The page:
“I think the beauty about our guys is they can exploit those conditions quite regularly,” Guptill said. “We put the ball in the right areas enough today to get the rewards up front. I think [winning the toss] worked in our favor a wee bit. Even if we had been put in this morning, I think we still would've played with the positive intent that we had this afternoon. [It] may not have come off, but we still would've gone out there and tried to play as positively as possible.”
Having bowled Sri Lanka out for 136, the lowest ever ODI total on this ground, New Zealand chased it down in a hurry - They ended up winning with more than 200 balls to spare. When asked if this approach was about setting down a marker for the tournament or improving the team’s net run rate, Guptill said both were important.
“It’s always nice to have a healthy run rate at the start of a tournament. Once we had them seven, eight down it was, try and knock them over as quick as possible and then knock the runs off as quick as possible as well. We’ve got a healthy run rate at the moment, so hopefully we can take it through the rest of the tournament.”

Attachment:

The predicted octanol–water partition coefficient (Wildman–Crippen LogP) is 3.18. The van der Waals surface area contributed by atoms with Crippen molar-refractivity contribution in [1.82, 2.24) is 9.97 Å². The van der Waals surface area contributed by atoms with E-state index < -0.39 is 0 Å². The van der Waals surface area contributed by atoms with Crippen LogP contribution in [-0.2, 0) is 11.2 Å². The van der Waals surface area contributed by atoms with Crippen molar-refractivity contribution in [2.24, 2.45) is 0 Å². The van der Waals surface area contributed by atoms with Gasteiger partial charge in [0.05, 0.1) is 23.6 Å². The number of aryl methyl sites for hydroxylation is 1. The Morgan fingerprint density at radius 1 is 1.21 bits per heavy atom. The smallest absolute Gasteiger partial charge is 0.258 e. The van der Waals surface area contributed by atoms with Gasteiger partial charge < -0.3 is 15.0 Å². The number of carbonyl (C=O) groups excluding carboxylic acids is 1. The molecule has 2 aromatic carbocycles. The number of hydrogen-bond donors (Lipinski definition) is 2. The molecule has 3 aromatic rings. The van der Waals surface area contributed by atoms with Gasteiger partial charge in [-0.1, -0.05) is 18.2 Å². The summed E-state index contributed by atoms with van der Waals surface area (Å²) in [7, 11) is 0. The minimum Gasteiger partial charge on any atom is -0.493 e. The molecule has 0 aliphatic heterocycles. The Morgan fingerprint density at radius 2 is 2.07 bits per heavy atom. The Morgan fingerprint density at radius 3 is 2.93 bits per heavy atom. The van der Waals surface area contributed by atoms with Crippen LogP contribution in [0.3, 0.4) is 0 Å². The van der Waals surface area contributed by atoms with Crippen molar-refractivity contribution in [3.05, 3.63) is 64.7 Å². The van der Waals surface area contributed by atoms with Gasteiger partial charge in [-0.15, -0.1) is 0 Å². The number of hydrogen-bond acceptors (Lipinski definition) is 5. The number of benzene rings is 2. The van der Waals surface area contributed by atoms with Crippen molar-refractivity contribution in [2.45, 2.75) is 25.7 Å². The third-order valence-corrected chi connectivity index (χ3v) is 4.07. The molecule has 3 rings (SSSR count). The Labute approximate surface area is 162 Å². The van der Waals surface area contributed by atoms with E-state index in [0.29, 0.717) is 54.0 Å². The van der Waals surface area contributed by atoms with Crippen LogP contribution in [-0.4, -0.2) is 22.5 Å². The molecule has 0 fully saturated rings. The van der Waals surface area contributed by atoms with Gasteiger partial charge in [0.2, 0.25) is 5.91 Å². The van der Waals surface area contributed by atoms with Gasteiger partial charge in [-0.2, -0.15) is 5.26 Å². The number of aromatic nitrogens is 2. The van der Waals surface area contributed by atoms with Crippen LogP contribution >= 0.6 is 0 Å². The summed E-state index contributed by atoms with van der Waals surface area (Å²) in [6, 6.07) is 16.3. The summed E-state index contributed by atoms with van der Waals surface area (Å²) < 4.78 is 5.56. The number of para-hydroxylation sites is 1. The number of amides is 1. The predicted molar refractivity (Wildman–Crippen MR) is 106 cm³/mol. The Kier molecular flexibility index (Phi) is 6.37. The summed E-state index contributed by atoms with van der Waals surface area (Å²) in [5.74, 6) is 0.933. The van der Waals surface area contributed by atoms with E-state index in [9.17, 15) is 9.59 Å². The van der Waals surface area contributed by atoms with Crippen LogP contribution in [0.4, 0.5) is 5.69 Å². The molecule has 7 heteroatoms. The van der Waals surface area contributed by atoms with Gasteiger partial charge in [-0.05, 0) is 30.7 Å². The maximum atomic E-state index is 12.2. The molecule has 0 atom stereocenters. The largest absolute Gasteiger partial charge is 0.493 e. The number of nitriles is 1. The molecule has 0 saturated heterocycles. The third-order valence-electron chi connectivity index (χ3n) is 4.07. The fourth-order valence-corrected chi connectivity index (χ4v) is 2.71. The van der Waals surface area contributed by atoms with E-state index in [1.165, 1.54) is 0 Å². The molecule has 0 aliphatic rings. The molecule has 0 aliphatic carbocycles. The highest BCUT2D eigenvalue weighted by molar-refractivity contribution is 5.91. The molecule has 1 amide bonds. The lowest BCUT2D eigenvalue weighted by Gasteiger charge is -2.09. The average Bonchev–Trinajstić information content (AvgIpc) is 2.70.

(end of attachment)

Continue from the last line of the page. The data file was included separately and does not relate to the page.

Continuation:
Starting with such an emphatic win will have given the New Zealanders a real boost, especially as they have a tricky run-in at the end of the tournament where they face arch-rivals Australia and tournament favourites England in their last two group matches.
“I guess you want to build that momentum early, and today we did that. Our bowlers put the ball in the right areas and made it difficult for Sri Lanka to really get a big start on. If we bowl first in the next few games, we can hopefully continue to do that and make it difficult for the guys to score. Then if we can come out and play with a bit of freedom like we did this afternoon with the bat, I think we'll have a pretty successful tournament.”
New Zealand’s next match sees them take on Bangladesh at the Oval in London on Wednesday 5 June.